Cook reveals play-off preference

A WINNER-takes-all showdown at Fratton Park.

Friday, 6th May 2016, 8:30 am
Updated Thursday, 7th June 2018, 6:43 pm
Pompey boss Paul Cook Picture: Joe Pepler

That’s Paul Cook’s preferred scenario for the second leg of the play-offs against Plymouth Argyle.

Tomorrow’s final round of League Two fixtures will decide the venues for each of the mouth-watering end-of-season clashes with the Pilgrims.

Fifth-placed Pompey go into their meeting with Northampton ahead of Derek Adams’ side on goal difference in the table.

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Plymouth are at home to Hartlepool tomorrow.

The team finishing in fifth place will be afforded home advantage for the second leg between the two sides a week on Sunday (6pm).

That means they will play the away leg next Thursday (7.45pm).

Perversely, both Pompey and Plymouth go into this weekend’s games with better league records on the road than at home.

And both teams have picked up victories on their rivals’ turf this season.

That would seem to dilute the benefit of either side playing the other on their own patch.

Cook acknowledged that fact, but feels having the backing of a packed Fratton Park behind his players for the second leg would be best.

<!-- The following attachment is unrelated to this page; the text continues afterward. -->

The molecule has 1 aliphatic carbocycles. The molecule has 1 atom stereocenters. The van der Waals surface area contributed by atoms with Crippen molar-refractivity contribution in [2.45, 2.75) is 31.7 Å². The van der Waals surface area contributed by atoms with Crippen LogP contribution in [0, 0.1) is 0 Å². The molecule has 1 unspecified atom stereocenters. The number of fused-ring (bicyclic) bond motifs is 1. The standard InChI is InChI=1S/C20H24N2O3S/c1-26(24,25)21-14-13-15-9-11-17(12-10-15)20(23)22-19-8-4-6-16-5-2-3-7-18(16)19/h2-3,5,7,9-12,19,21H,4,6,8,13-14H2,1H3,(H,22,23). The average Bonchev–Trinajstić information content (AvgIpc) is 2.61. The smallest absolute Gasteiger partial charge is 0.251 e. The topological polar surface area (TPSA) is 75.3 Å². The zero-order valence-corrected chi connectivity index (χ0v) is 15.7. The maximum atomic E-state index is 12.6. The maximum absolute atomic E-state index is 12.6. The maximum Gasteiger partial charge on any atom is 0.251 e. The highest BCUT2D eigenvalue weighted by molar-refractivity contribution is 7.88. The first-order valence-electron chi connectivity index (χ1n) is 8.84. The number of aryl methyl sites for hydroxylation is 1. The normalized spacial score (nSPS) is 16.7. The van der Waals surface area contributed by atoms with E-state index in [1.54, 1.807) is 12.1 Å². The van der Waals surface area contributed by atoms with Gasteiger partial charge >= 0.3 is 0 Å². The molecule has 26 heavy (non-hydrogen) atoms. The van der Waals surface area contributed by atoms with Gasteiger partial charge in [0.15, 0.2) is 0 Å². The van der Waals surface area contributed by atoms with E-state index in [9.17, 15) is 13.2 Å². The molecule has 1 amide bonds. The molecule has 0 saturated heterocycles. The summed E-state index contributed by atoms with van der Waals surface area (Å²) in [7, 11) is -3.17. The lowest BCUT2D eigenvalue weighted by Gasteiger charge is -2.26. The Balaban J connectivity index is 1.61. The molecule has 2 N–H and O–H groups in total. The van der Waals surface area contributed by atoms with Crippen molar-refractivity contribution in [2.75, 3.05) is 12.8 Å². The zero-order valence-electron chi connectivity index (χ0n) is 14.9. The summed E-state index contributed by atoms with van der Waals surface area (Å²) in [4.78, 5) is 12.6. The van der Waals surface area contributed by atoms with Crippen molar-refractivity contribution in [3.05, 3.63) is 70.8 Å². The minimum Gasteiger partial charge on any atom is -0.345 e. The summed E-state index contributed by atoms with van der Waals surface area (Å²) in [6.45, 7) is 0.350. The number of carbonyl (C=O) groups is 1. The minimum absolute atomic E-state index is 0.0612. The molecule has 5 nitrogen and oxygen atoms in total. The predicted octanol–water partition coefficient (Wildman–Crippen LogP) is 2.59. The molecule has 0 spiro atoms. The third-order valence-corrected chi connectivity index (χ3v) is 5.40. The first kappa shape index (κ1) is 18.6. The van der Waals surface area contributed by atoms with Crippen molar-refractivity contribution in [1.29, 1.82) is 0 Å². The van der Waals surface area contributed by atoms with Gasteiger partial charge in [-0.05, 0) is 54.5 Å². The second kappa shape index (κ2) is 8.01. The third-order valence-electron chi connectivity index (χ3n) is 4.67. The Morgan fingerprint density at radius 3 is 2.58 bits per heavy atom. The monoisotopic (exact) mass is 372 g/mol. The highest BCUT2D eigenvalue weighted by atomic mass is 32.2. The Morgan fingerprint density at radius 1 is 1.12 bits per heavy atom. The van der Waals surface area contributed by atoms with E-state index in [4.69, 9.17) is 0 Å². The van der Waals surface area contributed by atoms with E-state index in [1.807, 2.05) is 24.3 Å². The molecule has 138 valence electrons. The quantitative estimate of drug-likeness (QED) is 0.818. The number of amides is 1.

He said: ‘When you look at both teams their records away from home are better than at home.

‘That’s over 23 games and the records are very close.

‘So home advantage probably doesn’t mean a great deal.

‘But if you’re asking me whether it’s away at Plymouth or home at Fratton Park, I know where I’d rather be playing in the second leg.

‘Logically, of course, you’d want to play at Fratton Park second.

‘But we’ve played 23 games home and away after Saturday and will have a better away record.

‘So somewhere along the line that doesn’t add up when we have 16,000 people supporting us.

‘We probably have 1,500 going away regularly, when we are given the tickets.

‘I’d always want to have the home leg second, though, because it’s like the old days, if we draw away and then get them back here and win we go on.

‘But what will be will be.’